A program or curriculum that provides additional instruction or learning opportunities outside of the core curriculum. Students may get supplemental instruction from a teacher or online (or outside-school) source.


Many of the programs developed for schools are not intended to replace teachers but instead are designed--at least originally--to supplement, or add to whatever teacher-led curriculum is taught. 

Supplemental materials may be delivered online or may be provided in the classroom by a teacher--they're simply outside the scope of the official curriculum. 

It may not be easy to "link" supplemental material to the teacher-led lessons. The easiest material to link directly to the lessons taught in class are "assignable" programs. If a teacher has structured a class according to, say, either state or Common Core standards, then it may be possible to "synch" supplemental material according to the standards.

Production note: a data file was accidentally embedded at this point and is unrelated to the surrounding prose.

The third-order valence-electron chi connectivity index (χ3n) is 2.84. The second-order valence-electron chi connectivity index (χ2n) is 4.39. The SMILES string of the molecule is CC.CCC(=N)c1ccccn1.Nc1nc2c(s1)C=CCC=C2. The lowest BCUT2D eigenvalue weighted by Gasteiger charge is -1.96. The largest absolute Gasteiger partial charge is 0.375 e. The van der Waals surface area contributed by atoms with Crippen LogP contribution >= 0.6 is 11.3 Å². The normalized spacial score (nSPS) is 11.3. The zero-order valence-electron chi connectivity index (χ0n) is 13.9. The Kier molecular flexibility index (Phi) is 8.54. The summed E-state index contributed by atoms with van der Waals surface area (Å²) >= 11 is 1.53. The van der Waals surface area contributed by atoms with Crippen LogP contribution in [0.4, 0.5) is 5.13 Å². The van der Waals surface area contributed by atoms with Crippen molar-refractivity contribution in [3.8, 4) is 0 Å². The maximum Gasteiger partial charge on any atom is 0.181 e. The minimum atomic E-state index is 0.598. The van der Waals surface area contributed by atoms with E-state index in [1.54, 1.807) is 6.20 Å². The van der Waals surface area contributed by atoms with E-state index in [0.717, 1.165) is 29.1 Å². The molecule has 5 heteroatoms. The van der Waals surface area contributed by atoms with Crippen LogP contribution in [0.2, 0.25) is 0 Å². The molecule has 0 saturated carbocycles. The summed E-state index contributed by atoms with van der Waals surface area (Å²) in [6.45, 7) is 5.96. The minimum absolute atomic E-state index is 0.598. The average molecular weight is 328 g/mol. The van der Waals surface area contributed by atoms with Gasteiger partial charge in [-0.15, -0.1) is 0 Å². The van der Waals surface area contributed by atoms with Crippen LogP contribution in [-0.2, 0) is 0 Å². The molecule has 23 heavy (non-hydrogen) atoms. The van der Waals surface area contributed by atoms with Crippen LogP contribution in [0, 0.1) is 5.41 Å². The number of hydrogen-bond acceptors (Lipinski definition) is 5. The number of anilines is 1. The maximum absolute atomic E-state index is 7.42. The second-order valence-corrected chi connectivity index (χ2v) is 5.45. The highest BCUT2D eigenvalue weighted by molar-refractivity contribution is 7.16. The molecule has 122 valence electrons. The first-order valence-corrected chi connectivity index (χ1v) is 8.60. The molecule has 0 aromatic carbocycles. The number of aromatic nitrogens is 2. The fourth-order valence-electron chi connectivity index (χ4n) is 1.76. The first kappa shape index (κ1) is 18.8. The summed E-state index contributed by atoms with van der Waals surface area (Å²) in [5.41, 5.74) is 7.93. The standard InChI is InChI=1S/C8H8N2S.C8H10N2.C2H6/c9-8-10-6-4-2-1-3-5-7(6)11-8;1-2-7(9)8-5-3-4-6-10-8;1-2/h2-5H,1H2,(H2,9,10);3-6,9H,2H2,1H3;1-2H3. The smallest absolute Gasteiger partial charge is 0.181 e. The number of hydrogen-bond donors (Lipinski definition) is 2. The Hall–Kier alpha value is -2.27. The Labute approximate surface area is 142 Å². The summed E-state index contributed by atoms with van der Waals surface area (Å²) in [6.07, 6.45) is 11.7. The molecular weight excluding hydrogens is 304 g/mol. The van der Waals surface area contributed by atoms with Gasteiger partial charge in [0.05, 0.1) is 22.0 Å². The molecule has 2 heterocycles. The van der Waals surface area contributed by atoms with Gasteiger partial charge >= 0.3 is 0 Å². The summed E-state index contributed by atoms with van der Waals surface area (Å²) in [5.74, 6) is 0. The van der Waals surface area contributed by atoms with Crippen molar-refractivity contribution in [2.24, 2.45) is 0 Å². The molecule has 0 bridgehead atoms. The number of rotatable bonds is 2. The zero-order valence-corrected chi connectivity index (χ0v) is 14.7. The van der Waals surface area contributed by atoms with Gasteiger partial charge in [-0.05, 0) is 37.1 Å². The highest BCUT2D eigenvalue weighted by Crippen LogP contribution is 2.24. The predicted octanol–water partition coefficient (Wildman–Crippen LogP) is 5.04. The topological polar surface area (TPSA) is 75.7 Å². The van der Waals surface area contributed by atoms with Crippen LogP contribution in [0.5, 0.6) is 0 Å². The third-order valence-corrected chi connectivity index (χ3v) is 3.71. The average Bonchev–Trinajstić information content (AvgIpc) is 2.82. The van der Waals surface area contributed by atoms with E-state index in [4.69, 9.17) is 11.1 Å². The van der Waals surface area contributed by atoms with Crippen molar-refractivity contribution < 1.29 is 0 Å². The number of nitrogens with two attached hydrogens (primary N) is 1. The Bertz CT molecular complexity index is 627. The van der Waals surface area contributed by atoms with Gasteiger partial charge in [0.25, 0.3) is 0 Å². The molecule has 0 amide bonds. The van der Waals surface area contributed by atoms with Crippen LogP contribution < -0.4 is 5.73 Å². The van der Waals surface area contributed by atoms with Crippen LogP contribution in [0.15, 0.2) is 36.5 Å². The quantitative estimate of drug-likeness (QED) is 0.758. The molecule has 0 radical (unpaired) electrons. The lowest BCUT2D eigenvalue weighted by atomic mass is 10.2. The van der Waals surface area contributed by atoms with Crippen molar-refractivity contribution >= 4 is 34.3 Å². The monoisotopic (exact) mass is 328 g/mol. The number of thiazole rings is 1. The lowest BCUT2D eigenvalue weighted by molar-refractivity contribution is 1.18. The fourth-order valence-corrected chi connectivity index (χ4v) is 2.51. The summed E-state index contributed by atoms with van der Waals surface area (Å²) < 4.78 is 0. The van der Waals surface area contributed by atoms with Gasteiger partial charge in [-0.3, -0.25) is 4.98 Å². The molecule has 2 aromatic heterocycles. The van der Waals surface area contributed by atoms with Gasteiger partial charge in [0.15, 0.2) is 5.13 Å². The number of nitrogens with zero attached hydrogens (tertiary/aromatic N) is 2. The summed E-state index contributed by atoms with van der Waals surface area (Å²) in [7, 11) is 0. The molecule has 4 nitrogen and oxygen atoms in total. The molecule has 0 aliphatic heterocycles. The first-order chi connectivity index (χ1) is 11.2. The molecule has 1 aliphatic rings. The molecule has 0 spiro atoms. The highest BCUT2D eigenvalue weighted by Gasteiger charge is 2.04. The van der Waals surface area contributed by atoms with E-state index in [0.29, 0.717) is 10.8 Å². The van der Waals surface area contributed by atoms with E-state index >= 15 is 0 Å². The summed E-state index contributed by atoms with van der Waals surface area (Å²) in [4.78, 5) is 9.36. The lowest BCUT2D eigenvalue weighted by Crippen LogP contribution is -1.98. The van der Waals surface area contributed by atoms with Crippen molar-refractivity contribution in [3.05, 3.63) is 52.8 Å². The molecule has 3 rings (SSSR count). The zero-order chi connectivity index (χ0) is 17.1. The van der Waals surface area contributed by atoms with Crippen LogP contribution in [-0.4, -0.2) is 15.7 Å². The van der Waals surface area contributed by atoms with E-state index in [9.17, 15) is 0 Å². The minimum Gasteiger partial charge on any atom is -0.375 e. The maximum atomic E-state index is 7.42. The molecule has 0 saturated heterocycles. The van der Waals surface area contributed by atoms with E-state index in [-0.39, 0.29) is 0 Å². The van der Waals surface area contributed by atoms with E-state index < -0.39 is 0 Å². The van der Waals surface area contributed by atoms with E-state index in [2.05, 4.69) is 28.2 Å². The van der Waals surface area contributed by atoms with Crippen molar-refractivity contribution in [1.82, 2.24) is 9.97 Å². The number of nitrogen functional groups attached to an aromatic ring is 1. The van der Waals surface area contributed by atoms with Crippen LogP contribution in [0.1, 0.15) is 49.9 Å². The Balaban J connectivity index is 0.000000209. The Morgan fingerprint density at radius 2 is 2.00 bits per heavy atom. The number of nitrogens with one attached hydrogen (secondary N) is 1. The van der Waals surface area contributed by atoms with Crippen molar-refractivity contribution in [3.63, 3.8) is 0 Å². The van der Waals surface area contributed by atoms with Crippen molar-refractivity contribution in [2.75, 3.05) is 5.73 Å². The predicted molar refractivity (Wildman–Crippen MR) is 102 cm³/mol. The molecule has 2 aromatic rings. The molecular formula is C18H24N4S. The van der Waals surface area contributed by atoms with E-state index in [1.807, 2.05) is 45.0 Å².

Alternatively, teachers may let a program set the pace for learning; the teacher then can choose to  sequence other materials and classroom discussion accordingly. 

Frequently, such supplemental computer-based instruction offers opportunities to either reteach concepts or drill on concepts along a track that may be parallel to teacher-led programs.

Note that "supplemental" materials are different from "specialized core" materials, which are curriculum on subjects other than math, literacy, science and social studies. (Economics, for instance, can be a "specialized core" subject.) 

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